Today was one of those rare occurrences in the UK, a sunny Bank holiday! What better excuse to get outside and crack on with the restoration. Top of my list was the cylinder head. I needed to get the valves ground in and refit them and the valve springs etc.
Firstly I gave the inlet and exhaust ports a good clean with a small paintbrush and flushed it all through with clean paraffin.
Next up was to grind the valves into their seats using grinding paste. This cleans up the inlet and exhaust port seats as well as the valve faces in order to ensure a nice tight seal.
This is a fairly easy job, requiring a tin of grinding paste and a screwdriver. The tin of grinding paste has two compartments. One for coarse paste, which is what you start with, and then in the other end, a finer paste for finishing the job. A small amount of paste is applied to the end of the valve and then it is inserted into its respective port. A large flat bladed screwdriver can then be inserted into the valve head and by cupping both hands around the screwdriver handle and rubbing back and forth, this gets the abrasive action of the paste to clean up both the valve seat and the valve head.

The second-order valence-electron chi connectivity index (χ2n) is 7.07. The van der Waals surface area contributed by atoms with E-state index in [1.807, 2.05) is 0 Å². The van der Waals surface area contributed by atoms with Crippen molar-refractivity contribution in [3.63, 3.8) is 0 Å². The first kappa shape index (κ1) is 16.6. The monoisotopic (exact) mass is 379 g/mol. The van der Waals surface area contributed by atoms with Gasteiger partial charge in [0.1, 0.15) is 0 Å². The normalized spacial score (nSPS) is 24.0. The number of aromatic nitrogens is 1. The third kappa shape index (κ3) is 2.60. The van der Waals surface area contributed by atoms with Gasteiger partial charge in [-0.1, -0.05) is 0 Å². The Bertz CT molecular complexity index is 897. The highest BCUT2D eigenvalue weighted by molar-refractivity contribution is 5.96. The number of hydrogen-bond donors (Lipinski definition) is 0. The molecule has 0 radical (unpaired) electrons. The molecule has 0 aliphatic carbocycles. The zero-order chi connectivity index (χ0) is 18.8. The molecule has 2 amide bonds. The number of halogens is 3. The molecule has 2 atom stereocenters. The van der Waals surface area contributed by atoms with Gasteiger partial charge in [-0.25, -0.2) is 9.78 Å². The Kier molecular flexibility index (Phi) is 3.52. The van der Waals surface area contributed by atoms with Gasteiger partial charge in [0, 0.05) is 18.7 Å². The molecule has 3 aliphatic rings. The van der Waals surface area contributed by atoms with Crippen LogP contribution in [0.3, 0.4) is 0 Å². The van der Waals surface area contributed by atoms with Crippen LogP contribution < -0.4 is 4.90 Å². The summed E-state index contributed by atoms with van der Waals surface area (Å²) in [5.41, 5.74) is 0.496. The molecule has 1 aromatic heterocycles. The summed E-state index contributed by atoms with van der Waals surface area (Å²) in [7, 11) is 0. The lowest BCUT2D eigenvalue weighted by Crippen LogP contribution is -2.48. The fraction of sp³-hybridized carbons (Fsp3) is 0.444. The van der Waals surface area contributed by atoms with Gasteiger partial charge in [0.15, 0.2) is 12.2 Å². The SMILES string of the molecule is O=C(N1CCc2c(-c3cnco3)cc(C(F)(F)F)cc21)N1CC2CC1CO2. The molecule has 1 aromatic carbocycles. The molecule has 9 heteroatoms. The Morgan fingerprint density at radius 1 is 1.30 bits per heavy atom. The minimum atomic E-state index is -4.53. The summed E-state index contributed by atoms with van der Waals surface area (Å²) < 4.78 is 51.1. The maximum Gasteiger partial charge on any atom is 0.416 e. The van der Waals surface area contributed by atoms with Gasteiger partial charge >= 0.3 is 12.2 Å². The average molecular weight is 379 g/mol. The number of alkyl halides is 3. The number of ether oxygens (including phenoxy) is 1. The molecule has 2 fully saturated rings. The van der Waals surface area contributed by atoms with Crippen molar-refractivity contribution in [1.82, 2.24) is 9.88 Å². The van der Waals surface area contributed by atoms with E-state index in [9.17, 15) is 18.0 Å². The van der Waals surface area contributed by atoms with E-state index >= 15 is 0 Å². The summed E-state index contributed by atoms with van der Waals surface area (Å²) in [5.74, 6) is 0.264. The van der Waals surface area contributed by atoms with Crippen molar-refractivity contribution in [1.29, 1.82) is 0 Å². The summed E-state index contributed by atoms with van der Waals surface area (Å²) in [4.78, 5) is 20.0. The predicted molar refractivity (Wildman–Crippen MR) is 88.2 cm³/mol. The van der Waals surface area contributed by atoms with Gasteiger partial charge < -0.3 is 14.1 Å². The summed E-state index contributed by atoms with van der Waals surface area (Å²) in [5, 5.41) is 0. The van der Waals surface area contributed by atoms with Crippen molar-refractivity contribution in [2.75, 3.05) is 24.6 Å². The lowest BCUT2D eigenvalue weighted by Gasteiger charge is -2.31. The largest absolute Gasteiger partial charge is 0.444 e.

With the valves ground in, I again flushed the ports through with paraffin and then it was time to fit the valve springs. I had already purchased new springs as the ones removed from the engine when I stripped the cylinder head were badly rusted and pitted. When I first purchased the engine, it turned over ok, but there was no compression. This was due to the fact that the inlet valve had been stuck in the open position and this had in turn bent one of the push rods. In addition to this, there was no exhaust fitted to the engine. Consequently this had allowed all manner of dirt, cobwebs, and general detritus to enter the exhaust port.
Making the most of the sunny weather of course meant painting! It was a good opportunity to get the Mid Brunswick Green out and brush away. As before, I use a mix of 90% engine enamel to 10% thinners to give an easy to brush paint mixture, as the engine enamel is far too thick to apply in its neat form. A light rubdown with 600 grit wet and dry paper to the parts previously painted with red oxide primer and then a rub over with a damp cloth and it was ready for the green!